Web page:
Innovation can also be used to curtail the devastating effects of the 401 (k). Innovations such as the Secure Choice Plan in Carolina should be embraced. This pools all the funds and hence keeps costs down and is open to all parties of the population. Also, the plan has a contingency reserve funds that protect against adverse losses.
Another solution to counter this failing system is to strengthen the only remaining working retirement system, Social Security. This still remains the one program that cuts across race, income and education spectrums. The fud should be improved despite it taking a long time because it offers more benefits than the current 401 (k) system.
Every 18 year old in the country should receive substantive education on the basics of such items as compound interest, investment risk, debt management and investment expenses and risks. This will create a generation of elite investors hence reduce the chances of losing millions in poor investment practices.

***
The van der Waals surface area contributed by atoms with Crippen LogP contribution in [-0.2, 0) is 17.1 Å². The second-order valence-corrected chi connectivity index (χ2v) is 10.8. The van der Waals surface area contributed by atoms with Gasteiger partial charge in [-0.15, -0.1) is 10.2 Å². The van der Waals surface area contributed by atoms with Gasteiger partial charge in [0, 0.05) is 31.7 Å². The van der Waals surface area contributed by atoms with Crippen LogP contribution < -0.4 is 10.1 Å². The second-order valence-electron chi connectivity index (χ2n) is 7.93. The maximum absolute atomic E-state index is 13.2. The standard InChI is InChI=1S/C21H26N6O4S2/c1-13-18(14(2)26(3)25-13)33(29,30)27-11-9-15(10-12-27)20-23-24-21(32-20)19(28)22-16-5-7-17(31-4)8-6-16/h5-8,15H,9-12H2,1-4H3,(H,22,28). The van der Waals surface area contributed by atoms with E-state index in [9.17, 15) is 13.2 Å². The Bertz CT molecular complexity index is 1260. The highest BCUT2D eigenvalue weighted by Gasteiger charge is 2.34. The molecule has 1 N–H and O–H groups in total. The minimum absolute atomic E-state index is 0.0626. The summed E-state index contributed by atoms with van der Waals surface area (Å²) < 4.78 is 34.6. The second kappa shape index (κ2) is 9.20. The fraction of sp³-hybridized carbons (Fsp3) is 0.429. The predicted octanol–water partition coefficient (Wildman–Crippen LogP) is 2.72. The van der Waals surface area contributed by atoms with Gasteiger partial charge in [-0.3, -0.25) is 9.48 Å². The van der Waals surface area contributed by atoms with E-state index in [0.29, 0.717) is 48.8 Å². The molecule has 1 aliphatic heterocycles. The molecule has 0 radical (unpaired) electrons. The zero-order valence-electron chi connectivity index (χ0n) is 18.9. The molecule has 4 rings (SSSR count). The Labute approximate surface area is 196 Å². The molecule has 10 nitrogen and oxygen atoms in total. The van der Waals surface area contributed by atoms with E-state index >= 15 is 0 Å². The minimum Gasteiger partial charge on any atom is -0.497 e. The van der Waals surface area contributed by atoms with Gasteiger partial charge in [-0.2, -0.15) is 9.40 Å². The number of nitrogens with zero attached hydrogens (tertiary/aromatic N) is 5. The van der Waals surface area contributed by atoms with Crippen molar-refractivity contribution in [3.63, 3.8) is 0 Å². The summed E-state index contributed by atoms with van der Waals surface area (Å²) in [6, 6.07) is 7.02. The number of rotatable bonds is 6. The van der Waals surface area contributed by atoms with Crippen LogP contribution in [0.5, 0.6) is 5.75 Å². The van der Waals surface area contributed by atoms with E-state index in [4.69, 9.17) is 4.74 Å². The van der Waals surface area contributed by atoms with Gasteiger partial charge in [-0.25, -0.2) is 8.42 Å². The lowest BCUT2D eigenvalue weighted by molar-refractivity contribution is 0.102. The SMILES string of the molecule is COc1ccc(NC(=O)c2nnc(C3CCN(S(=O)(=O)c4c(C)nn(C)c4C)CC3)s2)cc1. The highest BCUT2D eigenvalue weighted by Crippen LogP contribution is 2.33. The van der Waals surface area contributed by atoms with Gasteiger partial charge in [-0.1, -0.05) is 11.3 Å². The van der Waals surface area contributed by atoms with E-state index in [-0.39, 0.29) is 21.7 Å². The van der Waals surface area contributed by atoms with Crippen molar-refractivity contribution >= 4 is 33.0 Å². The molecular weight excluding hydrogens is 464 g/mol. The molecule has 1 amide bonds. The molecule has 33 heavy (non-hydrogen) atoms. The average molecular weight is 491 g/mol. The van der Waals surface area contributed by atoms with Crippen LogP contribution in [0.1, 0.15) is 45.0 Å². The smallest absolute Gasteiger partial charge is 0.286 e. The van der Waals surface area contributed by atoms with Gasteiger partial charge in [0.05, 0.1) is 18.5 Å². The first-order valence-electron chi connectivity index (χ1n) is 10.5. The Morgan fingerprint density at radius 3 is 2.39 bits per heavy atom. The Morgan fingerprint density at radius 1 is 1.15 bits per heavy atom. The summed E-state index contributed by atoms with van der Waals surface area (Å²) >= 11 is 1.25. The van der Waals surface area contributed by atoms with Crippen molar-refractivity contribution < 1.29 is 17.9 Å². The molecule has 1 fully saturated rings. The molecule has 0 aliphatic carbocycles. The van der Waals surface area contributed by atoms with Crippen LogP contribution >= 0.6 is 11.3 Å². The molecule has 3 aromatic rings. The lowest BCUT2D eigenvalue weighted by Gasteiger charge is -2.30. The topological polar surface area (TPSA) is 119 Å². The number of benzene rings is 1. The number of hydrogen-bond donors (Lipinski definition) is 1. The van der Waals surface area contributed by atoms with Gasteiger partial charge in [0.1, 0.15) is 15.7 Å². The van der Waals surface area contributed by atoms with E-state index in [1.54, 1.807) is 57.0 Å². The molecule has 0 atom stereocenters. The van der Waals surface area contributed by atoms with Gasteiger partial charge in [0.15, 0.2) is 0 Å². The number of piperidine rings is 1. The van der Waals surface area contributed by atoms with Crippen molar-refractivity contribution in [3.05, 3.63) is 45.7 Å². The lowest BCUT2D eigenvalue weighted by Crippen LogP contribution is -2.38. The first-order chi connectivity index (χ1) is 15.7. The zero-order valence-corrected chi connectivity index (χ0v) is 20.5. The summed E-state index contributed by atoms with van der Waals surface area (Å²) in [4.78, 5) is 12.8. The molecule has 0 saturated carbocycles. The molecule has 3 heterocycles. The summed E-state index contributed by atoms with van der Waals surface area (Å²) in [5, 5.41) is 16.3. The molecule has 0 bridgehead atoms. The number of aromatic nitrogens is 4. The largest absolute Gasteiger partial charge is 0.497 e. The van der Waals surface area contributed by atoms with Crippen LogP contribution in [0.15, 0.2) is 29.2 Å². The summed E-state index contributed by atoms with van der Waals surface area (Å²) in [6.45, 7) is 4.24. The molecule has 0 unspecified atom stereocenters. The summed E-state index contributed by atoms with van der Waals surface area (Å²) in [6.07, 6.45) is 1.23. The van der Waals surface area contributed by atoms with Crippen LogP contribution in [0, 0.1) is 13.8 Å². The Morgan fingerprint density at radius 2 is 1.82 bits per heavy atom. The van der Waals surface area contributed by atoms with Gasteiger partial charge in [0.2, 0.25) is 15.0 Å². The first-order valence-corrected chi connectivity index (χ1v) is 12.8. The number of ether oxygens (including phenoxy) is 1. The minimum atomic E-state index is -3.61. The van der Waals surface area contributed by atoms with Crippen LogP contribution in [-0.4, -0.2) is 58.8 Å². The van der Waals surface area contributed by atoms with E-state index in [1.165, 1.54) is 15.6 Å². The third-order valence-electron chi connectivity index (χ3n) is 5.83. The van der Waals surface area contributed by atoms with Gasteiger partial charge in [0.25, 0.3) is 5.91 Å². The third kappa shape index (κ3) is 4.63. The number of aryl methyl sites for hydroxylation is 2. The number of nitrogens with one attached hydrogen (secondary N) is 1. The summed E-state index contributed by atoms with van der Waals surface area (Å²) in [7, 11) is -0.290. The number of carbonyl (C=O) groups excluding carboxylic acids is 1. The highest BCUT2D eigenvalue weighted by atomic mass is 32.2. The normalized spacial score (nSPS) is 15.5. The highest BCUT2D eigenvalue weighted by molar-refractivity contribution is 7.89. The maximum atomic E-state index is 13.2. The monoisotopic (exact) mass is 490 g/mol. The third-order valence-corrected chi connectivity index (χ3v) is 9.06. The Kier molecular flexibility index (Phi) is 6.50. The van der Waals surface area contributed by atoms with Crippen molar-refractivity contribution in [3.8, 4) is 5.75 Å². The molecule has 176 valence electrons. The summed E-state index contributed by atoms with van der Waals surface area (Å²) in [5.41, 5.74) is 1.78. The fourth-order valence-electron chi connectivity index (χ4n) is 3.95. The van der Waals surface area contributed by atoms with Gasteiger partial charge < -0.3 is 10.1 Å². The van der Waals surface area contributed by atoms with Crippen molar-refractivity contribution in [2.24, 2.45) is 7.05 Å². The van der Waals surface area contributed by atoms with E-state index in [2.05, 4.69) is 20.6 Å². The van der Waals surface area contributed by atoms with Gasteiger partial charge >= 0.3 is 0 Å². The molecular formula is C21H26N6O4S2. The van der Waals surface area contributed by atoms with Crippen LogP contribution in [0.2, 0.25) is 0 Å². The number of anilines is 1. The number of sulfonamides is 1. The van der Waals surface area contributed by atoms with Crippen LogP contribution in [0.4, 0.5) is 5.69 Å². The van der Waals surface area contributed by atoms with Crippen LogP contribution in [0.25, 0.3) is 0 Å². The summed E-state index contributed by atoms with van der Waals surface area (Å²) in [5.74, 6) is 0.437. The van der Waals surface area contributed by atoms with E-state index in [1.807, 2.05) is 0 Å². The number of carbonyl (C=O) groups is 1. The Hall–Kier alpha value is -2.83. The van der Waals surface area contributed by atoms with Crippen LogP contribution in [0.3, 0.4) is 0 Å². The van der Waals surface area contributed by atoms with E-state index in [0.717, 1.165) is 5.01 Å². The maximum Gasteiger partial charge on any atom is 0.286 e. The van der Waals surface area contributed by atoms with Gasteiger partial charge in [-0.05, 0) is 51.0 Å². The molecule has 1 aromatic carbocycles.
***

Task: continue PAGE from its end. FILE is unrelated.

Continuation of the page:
To show the effect of higher expense ratios the following example is taken. There are two people with equal mutual fund asset capabilities and their investments are to last 30 years. Annual savings amount to $15000 and a 2% inflation rate. Person A has an internal rate of return equal to 8% and a 1% expense ratio on their 401 (k). Person B has 7.5% internal rate of return and a two percent expense ratio. Their asset values will be as follows after the thirty years lapse. Their total assets would be $840000 for person A and $700000 for person B.
Andrews, Nancy H. Kiplinger. 01 January 2017. Web. 12 November 2017.
Department of Labour and Statistics. Retirement Benefits Schemes. Thesis. Washington: Government Press, 2016. Document.
Investment Company Institute. Why the 401(k) Plans are Failing. Corporate Document. New York: Free Press Publishers, 2016. Document.
Wasik, John. "Why 401(k)s have Failed." Forbes 12 June 2017: 16-18. Document.